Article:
Northern Nevada’s economy has concerns, reasons for celebration

An economist speaking at the Economic Development Agency’s annual state of the economy luncheon last week said northern Nevada’s economy has much to celebrate even as recession looms — if it isn’t already.

A low unemployment rate, rising incomes and plenty of money flowing in the local economy are reasons for optimism and concern. So says economist Brian Gordon, who delivered the keynote address over lunch.

“We are now spending beyond our means. We spend more than we have on the doorstep,” he said. “That can be problematic.

“Is the sky falling already? I don’t think we’re there,” Gordon added. “But … obviously we have some concerns about what’s happening from a national perspective, don’t we?”

The local economy is influenced by national politics and federal interest rates.

“We’re seeing a general decrease in consumer debt service,” he said. “And from a business perspective, we’ve seen more revenue than we’ve ever seen in our lives. This contributes to what we are experiencing today, which is a slightly more stable environment.”

Gordon also said the economy is in recession. There’s a struggle to retain the workforce, in part because there are more jobs than employees available. This is due to retirements and job changers looking for more upward mobility and better jobs.

Consumer spending and borrowing are also returning to normal after the pandemic.

“People pass off like drunk sailors,” Gordon added. But this spending is beyond their means, so the debt is mounting.

Lunch was the celebration of EDAWN’s 40th anniversary. The group recruits companies to settle in the Reno area — including Fernley — that hire locals and pay decent wages.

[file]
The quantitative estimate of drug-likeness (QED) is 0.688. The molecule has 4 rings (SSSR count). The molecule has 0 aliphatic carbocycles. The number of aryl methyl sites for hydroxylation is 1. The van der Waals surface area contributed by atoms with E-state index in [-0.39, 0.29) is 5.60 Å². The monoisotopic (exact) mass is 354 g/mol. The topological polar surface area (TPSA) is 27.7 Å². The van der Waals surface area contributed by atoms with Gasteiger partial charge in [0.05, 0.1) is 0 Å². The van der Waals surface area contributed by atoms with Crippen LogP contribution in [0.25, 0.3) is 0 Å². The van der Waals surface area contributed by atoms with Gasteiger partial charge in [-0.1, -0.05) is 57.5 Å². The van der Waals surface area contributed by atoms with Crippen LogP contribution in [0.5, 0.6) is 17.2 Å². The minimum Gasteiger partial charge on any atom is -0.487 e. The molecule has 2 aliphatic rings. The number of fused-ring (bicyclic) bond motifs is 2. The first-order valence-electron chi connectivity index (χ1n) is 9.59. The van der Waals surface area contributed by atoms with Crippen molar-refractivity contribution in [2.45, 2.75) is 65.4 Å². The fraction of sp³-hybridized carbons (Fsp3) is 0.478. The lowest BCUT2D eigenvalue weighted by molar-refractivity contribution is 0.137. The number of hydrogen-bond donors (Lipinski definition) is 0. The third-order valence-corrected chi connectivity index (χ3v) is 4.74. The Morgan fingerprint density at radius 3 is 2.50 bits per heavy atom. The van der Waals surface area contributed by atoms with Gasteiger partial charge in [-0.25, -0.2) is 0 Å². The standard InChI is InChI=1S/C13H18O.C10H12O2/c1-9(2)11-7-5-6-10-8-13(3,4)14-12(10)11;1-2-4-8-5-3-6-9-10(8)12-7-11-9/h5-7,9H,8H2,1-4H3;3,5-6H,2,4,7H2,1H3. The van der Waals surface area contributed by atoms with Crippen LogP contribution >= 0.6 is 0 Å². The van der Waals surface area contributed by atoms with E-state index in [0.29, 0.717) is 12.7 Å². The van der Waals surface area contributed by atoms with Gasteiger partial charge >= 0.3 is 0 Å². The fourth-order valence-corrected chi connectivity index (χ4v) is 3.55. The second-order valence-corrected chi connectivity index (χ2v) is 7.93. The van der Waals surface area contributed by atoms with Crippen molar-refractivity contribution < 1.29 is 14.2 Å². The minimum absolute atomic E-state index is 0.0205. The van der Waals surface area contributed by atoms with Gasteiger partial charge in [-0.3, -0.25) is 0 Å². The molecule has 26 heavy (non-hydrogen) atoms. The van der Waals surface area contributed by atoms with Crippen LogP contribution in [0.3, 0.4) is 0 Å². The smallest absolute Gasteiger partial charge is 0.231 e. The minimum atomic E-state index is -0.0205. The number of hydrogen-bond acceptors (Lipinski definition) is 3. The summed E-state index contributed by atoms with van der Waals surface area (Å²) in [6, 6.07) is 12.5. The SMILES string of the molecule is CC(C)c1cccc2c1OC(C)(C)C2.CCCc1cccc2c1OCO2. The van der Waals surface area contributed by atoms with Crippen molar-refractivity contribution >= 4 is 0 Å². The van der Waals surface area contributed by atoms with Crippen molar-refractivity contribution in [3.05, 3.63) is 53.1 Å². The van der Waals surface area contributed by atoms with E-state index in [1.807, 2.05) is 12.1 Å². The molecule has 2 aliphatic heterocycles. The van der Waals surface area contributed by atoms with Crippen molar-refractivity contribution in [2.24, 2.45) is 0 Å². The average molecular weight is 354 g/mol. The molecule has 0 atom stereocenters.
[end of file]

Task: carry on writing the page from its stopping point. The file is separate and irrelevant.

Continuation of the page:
EDAWN’s Mike Kazmierski said after Tesla announced plans to expand its Nevada operations to build electric trucks, the companies are delivering on their promises.

He cited Tesla as an example. Initial Gigafactory concerns about Tesla’s investments in Nevada have not materialized, he said. Tesla’s hiring and contribution commitments have been met and exceeded.

“We make huge tax revenues by lowering those taxes, letting them stay here, and letting them grow here. And Tesla is a great example,” he said. “The Gigafactory will phase out its incentives in 2024. When that is done. When you add that to their employee incentives, they add $125 million to the state economy through sales tax revenue and property tax revenue and other tax revenue that goes to the state. That’s money that wouldn’t be here if we hadn’t cut their taxes 10 years ago.”

Kazmierski encouraged the more than 1,000 people who attended the luncheon to ignore housing activists and NIMBYs.

He also urged support for the Truckee Meadows Public Lands Management Act — or land bill — and the Nevada Cares campus.

“For the activists who think it’s good to have camps everywhere, as opposed to a warm cares campus where it’s safe — that’s a very unsafe and very, very unhealthy environment,” he said. “If you look at these camps, I would ask any activist who has just spent a few nights in the camps and tell me it’s better than being on the Cares Campus.”